Pastor, Wife & 3 Others Indicted for Mortgage Fraud

Allison Tussey —  March 11, 2011 — Leave a comment

Clint Rogers, 37, Scottsdale, Arizona, and Angela Rogers, 31, Scottsdale, a pastor and his wife, as well as Shannon Kato, 40, Sedona, Arizona; Ernest Babbini, 55, Scottsdale; and Drew Hull, 30, Prescott, Arizona, have been indicted for alleged mortgage fraud crimes. Clint Rogers, Angela Rogers, and Shannon Kato have been arrested, and Ernest Babbini and Drew Hull have been served with a summons to appear in federal court.

The defendants are charged for their involvement in multi-million-dollar mortgage fraud conspiracies. Specifically, the defendants fraudulently obtained millions in loans and “cash back” loan proceeds. The defendants are charged with various counts of conspiracy, conspiracy to commit wire fraud, wire fraud, aggravated identity theft, money laundering, and conspiracy to commit transactional money laundering.

The 13-count indictment alleges that the defendants submitted false loan applications to banks and other lending institutions to buy numerous residential properties in a short period of time, lying about the borrowers’ income and liabilities in order to get financing of more than $5.5 million. Most of the homes referenced in the indictment are in Scottsdale, Arizona. The indictment also alleges that the defendants profited from the scheme by artificially increasing the sale prices of the properties and then directing portions of the loan proceeds back to themselves for their own personal use, while concealing this information from the lenders. The indictment alleges over $2.5 million in loan proceeds were directed back to the defendants during a single five-month period.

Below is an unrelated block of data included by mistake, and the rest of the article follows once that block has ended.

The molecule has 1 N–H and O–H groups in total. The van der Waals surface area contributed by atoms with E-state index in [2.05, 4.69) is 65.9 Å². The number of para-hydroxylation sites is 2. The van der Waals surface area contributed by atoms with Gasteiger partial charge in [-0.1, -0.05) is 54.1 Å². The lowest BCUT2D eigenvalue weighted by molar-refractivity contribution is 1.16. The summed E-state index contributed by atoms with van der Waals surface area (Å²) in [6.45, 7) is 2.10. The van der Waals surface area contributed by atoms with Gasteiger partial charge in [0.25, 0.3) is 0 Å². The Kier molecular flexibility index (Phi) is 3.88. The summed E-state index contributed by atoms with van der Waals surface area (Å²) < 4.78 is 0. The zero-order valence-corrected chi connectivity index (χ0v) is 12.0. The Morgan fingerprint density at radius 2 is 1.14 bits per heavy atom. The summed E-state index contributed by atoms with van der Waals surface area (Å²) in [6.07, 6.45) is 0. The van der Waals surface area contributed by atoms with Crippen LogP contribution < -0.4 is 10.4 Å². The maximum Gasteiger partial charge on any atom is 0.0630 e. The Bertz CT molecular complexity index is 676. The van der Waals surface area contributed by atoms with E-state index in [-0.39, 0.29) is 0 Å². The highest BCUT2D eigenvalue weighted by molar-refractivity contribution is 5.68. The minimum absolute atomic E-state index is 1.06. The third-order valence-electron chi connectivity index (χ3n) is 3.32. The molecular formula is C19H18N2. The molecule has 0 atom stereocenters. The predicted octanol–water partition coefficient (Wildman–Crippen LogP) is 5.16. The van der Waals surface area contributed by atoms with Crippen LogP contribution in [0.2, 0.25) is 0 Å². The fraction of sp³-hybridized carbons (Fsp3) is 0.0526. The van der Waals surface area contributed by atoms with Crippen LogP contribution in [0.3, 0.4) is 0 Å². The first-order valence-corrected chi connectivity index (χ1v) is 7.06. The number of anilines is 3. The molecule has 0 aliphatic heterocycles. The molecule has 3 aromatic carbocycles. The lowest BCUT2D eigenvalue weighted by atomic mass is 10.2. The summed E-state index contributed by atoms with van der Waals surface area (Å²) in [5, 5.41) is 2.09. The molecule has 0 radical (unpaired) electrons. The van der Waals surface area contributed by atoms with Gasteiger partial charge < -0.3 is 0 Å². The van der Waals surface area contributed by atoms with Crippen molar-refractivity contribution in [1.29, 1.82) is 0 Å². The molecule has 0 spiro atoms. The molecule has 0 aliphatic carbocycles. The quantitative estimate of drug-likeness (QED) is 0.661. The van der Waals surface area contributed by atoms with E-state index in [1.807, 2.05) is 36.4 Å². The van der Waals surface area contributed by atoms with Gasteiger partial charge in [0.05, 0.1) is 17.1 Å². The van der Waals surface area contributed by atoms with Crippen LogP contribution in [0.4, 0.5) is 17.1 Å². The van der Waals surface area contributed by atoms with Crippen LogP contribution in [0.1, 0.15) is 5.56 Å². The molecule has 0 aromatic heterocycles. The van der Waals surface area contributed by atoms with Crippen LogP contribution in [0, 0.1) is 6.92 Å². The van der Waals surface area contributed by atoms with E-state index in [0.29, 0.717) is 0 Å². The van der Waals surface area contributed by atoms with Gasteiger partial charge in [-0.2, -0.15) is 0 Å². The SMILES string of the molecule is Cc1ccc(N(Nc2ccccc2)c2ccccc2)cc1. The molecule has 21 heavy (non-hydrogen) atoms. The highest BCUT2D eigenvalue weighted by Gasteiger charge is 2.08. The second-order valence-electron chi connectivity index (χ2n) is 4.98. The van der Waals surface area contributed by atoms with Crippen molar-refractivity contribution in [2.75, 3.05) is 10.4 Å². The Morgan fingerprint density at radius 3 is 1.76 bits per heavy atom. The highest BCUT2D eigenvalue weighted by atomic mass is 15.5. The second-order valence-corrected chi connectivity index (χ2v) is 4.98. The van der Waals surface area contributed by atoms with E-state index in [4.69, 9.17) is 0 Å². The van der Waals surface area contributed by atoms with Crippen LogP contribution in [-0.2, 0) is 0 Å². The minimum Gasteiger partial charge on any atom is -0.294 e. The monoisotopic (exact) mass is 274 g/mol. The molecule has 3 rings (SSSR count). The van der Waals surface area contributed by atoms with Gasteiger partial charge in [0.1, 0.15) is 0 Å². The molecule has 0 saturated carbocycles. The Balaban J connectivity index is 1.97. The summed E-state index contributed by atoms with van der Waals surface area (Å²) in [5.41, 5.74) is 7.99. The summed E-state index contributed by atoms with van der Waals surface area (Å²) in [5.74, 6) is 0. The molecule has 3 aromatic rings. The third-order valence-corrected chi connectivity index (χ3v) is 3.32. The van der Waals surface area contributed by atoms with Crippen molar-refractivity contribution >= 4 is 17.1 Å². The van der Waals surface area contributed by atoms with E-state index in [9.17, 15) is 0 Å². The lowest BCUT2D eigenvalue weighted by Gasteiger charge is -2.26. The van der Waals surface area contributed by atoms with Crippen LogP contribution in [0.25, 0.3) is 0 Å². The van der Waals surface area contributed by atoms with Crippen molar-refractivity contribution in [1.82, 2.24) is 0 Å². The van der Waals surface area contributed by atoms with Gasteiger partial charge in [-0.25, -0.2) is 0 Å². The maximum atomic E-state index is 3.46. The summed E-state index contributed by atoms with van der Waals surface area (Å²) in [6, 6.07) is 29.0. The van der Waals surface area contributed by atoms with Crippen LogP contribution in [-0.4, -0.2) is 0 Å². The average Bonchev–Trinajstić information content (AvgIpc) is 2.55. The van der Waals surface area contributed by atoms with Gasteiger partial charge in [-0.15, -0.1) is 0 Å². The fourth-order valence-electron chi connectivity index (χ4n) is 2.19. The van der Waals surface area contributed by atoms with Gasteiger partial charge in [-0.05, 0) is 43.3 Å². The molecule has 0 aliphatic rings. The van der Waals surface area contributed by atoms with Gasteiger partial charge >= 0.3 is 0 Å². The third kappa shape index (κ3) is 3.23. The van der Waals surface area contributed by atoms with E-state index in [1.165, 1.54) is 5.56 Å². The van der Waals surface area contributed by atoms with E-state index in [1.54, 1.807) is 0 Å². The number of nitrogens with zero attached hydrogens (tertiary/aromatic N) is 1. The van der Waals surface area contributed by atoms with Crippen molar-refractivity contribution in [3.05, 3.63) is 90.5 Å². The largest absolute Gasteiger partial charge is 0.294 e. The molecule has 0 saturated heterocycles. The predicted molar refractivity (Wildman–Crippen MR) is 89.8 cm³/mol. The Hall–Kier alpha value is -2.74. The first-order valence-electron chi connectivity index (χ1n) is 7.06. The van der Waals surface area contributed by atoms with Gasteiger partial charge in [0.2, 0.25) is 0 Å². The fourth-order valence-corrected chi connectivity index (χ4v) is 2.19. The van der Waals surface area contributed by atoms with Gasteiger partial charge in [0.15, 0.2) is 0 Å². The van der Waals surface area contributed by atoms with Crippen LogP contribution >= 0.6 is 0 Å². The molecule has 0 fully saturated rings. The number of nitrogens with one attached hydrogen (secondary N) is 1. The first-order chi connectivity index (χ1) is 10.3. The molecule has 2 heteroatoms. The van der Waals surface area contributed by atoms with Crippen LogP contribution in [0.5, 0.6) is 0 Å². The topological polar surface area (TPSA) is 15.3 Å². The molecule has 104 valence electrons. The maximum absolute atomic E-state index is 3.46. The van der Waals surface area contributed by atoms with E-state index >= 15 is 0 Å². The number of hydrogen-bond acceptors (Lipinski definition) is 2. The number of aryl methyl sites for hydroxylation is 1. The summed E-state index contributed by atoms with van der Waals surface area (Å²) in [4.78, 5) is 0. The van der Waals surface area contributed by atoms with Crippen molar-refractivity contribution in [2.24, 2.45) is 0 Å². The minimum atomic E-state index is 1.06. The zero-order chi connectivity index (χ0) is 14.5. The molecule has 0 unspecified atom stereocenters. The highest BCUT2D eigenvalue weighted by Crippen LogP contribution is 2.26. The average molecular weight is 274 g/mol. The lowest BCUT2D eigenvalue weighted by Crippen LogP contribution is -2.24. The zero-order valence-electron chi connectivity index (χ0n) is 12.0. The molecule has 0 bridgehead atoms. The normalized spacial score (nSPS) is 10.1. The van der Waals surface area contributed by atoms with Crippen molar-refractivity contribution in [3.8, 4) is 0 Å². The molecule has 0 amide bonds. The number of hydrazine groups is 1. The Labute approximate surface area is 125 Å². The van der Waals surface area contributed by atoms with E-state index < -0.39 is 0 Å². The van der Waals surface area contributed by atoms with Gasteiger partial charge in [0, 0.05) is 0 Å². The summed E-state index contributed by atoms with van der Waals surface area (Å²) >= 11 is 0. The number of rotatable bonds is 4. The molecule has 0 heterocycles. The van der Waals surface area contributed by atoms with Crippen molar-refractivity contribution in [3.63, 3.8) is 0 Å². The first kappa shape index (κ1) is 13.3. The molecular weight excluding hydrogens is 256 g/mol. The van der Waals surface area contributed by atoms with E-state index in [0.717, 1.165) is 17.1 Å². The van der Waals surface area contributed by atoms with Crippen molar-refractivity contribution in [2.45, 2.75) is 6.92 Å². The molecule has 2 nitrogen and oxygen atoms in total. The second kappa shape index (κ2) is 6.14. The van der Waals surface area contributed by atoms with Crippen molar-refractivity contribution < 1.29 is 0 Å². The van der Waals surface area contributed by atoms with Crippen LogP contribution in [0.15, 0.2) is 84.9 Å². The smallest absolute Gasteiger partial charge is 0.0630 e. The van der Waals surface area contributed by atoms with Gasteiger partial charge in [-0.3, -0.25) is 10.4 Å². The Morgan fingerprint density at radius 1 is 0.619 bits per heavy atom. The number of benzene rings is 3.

A conviction for conspiracy carries a maximum penalty of five years of imprisonment, a $250,000 fine, or both. A conviction for conspiracy to commit wire fraud and wire fraud carries a maximum penalty of 20 years in prison, a $250,000 fine, or both. A conviction for money laundering has a maximum penalty of 20 years of imprisonment, a $500,000 fine, or both. A conviction for conspiracy to commit transactional money laundering carries a maximum penalty of 10 years in prison and a $250,000 fine. A conviction for aggravated identity theft carries a minimum sentence of two years that must be served consecutive to the ultimate sentence imposed relating to the wire fraud or conspiracy to commit wire fraud charges.

An indictment is simply the method by which a person is charged with criminal activity and raises no inference of guilt. An individual is presumed innocent until competent evidence is presented to a jury that establishes guilt beyond a reasonable doubt.

U.S. Attorney Dennis Burke announced the indictment.

The investigation preceding the indictment in U.S. v. Rogers et al. was conducted by the Internal Revenue Service – Criminal Investigations and the Federal Bureau of Investigation. The prosecution is being handled by James R. Knapp, Assistant U.S. Attorney, District of Arizona, Phoenix.


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Allison Tussey

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